Caroline B. Glick: Forgetting freedom at Passover

Susan Swann: How to value a child for who he is, not just what he does

Cameron Huddleston: 7 Financial Tasks You Should Tackle Right Now

Sandra Block and Lisa Gerstner: How to Profit From Your Passion

Susan Scutti: A Simple Blood Test Might Soon Diagnose Cancer

Chris Weller: Have A Slow Metabolism? Let Science Speed It Up For You

The Kosher Gourmet by Diane Rossen Worthington Whitefish Terrine: A French take on gefilte fish

April 9, 2014

Jonathan Tobin: Why Did Kerry Lie About Israeli Blame?

Samuel G. Freedman: A resolution 70 years later for a father's unsettling legacy of ashes from Dachau

Jessica Ivins: A resolution 70 years later for a father's unsettling legacy of ashes from Dachau

Kim Giles: Asking for help is not weakness

Kathy Kristof and Barbara Hoch Marcus: 7 Great Growth Israeli Stocks

Matthew Mientka: How Beans, Peas, And Chickpeas Cleanse Bad Cholesterol and Lowers Risk of Heart Disease

Sabrina Bachai: 5 At-Home Treatments For Headaches

The Kosher Gourmet by Daniel Neman Have yourself a matzo ball: The secrets bubby never told you and recipes she could have never imagined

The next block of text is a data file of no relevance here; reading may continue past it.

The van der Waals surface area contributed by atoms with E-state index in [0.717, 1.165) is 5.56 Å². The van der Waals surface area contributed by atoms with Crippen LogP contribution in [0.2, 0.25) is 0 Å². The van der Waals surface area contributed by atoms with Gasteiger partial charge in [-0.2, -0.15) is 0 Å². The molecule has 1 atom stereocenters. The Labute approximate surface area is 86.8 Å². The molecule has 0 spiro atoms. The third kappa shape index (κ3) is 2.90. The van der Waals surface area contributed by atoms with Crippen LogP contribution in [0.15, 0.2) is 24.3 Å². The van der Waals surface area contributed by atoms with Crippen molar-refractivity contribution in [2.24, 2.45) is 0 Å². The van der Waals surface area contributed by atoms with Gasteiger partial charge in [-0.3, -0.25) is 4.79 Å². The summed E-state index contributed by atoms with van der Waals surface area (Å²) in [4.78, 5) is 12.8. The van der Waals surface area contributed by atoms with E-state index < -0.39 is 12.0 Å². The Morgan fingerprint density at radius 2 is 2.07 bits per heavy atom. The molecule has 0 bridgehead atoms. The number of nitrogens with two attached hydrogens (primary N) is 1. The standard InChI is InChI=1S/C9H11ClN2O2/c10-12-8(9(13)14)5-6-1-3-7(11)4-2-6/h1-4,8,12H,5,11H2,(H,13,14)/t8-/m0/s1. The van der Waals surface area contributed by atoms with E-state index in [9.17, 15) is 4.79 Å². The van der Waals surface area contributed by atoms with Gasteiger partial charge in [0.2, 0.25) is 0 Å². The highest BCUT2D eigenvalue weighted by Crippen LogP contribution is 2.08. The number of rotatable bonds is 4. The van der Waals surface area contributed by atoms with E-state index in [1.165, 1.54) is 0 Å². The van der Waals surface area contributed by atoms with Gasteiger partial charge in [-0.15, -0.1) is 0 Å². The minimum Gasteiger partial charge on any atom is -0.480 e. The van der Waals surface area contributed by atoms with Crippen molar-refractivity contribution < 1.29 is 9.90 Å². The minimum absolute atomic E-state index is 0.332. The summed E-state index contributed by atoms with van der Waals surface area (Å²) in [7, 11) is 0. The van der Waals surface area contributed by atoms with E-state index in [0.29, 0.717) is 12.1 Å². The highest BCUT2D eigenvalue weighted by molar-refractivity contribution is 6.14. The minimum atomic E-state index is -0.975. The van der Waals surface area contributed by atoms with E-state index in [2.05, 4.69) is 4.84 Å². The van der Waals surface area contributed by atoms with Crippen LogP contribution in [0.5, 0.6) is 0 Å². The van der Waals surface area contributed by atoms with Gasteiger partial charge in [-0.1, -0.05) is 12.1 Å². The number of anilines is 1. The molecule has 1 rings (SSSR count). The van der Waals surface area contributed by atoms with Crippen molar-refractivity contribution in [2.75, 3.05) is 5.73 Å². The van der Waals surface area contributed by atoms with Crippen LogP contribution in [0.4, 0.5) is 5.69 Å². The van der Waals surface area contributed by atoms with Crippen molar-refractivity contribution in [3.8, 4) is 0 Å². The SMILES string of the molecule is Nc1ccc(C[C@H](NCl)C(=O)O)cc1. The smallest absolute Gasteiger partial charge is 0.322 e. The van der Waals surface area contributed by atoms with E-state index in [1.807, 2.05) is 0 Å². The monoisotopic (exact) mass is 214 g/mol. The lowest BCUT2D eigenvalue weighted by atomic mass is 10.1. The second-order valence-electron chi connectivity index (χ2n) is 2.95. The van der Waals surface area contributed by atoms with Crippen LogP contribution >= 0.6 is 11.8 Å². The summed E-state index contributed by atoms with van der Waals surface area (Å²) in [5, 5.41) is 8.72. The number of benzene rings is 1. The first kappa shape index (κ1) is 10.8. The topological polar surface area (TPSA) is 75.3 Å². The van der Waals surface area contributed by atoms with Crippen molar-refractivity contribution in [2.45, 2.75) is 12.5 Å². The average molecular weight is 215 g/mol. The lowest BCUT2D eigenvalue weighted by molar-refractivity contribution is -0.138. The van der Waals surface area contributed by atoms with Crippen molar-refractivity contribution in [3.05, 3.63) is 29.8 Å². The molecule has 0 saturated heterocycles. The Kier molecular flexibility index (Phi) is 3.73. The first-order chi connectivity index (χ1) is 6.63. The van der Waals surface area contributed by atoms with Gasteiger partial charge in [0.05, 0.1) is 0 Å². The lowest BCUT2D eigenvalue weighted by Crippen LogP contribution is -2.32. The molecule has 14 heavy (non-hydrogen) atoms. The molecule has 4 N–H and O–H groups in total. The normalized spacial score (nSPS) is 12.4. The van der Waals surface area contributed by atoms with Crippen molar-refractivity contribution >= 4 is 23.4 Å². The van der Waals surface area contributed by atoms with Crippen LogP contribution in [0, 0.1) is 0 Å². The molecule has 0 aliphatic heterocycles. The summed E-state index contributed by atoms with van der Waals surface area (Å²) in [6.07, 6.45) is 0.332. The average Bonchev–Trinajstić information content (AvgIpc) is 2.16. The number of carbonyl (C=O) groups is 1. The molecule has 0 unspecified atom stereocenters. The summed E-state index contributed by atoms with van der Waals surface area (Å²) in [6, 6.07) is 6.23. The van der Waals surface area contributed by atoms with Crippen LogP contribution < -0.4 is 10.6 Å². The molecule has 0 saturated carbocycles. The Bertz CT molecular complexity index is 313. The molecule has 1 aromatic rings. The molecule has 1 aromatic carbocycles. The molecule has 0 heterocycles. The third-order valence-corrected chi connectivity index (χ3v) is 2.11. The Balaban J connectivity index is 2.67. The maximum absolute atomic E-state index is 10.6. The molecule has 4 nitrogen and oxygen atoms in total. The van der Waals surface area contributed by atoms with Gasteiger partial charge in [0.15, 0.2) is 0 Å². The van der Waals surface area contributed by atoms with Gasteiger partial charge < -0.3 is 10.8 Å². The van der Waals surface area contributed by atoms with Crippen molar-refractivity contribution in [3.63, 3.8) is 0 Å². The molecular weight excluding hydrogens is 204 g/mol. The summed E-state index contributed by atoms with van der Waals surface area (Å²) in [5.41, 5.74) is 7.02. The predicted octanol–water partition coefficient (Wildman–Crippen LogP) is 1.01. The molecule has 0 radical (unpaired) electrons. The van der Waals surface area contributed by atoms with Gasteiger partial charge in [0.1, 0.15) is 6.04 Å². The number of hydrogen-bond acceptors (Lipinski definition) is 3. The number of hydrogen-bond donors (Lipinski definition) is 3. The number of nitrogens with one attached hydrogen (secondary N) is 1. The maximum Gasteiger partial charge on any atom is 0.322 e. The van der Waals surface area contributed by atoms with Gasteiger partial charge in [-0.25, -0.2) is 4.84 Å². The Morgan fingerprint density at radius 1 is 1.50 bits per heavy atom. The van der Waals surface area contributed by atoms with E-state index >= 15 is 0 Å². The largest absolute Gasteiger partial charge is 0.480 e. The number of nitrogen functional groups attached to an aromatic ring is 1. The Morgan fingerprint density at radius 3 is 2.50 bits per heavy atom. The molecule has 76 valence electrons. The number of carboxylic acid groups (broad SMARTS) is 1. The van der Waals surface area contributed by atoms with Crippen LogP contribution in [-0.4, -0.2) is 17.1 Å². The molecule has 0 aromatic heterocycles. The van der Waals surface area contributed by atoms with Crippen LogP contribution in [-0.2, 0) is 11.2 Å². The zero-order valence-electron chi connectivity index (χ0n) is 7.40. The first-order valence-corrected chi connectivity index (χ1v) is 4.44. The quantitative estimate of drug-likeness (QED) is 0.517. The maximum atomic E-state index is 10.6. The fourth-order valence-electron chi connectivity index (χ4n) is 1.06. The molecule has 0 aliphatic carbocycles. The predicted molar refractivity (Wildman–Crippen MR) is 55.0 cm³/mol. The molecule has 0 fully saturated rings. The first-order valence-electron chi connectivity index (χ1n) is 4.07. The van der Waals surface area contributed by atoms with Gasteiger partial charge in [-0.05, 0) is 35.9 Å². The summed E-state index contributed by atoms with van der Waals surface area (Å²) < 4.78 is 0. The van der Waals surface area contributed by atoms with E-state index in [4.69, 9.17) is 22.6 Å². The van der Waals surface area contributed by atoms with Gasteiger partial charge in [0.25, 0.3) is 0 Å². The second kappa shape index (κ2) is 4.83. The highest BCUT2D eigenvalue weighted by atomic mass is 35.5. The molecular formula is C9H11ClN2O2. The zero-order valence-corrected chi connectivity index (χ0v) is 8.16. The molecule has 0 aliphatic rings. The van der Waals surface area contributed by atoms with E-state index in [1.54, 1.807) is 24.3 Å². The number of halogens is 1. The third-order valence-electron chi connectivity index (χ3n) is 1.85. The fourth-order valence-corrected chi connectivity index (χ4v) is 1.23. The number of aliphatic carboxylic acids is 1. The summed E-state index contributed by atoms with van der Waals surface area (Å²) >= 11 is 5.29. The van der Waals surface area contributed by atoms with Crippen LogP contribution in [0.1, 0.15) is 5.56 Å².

April 8, 2014

Lori Nawyn: At Your Wit's End and Back: Finding Peace

Susan B. Garland and Rachel L. Sheedy: Strategies Married Couples Can Use to Boost Benefits

David Muhlbaum: Smart Tax Deductions Non-Itemizers Can Claim

Jill Weisenberger, M.S., R.D.N., C.D.E : Before You Lose Your Mental Edge

Dana Dovey: Coffee Drinkers Rejoice! Your Cup Of Joe Can Prevent Death From Liver Disease

Chris Weller: Electric 'Thinking Cap' Puts Your Brain Power Into High Gear

The Kosher Gourmet by Marlene Parrish A gift of hazelnuts keeps giving --- for a variety of nutty recipes: Entree, side, soup, dessert

April 4, 2014

Rabbi David Gutterman: The Word for Nothing Means Everything

Charles Krauthammer: Kerry's folly, Chapter 3

Amy Peterson: A life of love: How to build lasting relationships with your children

John Ericson: Older Women: Save Your Heart, Prevent Stroke Don't Drink Diet